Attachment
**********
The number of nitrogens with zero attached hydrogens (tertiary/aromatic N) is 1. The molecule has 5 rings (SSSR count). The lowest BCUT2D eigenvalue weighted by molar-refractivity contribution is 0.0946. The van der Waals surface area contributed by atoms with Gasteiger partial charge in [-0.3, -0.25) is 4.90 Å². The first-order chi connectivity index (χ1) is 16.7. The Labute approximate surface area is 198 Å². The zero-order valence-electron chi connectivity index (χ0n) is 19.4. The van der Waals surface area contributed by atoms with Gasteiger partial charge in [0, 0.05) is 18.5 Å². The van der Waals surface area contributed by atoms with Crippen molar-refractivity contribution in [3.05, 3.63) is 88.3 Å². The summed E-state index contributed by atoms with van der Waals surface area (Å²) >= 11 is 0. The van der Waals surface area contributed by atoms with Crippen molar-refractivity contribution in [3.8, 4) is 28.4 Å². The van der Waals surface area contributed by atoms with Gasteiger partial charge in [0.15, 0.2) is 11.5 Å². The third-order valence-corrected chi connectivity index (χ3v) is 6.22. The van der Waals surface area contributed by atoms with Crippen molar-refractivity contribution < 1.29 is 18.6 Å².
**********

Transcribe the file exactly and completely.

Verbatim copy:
The number of nitrogens with zero attached hydrogens (tertiary/aromatic N) is 1. The molecule has 5 rings (SSSR count). The lowest BCUT2D eigenvalue weighted by molar-refractivity contribution is 0.0946. The van der Waals surface area contributed by atoms with Gasteiger partial charge in [-0.3, -0.25) is 4.90 Å². The first-order chi connectivity index (χ1) is 16.7. The Labute approximate surface area is 198 Å². The zero-order valence-electron chi connectivity index (χ0n) is 19.4. The van der Waals surface area contributed by atoms with Gasteiger partial charge in [0, 0.05) is 18.5 Å². The van der Waals surface area contributed by atoms with Crippen molar-refractivity contribution in [3.05, 3.63) is 88.3 Å². The summed E-state index contributed by atoms with van der Waals surface area (Å²) >= 11 is 0. The van der Waals surface area contributed by atoms with Crippen molar-refractivity contribution in [3.8, 4) is 28.4 Å². The van der Waals surface area contributed by atoms with Gasteiger partial charge in [0.15, 0.2) is 11.5 Å². The third-order valence-corrected chi connectivity index (χ3v) is 6.22. The van der Waals surface area contributed by atoms with Crippen molar-refractivity contribution < 1.29 is 18.6 Å².